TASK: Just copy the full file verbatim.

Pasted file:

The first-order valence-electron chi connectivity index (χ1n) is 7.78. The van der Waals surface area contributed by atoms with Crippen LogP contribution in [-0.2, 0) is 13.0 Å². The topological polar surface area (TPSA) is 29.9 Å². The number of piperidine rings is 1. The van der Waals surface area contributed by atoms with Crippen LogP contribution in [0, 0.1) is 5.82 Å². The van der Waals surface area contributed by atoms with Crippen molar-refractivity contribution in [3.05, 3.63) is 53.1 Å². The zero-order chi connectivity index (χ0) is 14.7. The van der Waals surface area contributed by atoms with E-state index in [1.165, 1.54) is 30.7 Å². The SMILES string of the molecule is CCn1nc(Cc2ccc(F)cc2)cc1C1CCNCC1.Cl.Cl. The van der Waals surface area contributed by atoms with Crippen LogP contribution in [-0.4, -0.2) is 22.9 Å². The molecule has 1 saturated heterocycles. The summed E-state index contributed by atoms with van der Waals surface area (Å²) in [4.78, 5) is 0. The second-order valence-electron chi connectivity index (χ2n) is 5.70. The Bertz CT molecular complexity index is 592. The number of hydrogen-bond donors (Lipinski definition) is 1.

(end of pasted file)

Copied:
The first-order valence-electron chi connectivity index (χ1n) is 7.78. The van der Waals surface area contributed by atoms with Crippen LogP contribution in [-0.2, 0) is 13.0 Å². The topological polar surface area (TPSA) is 29.9 Å². The number of piperidine rings is 1. The van der Waals surface area contributed by atoms with Crippen LogP contribution in [0, 0.1) is 5.82 Å². The van der Waals surface area contributed by atoms with Crippen molar-refractivity contribution in [3.05, 3.63) is 53.1 Å². The zero-order chi connectivity index (χ0) is 14.7. The van der Waals surface area contributed by atoms with E-state index in [1.165, 1.54) is 30.7 Å². The SMILES string of the molecule is CCn1nc(Cc2ccc(F)cc2)cc1C1CCNCC1.Cl.Cl. The van der Waals surface area contributed by atoms with Crippen LogP contribution in [-0.4, -0.2) is 22.9 Å². The molecule has 1 saturated heterocycles. The summed E-state index contributed by atoms with van der Waals surface area (Å²) in [4.78, 5) is 0. The second-order valence-electron chi connectivity index (χ2n) is 5.70. The Bertz CT molecular complexity index is 592. The number of hydrogen-bond donors (Lipinski definition) is 1.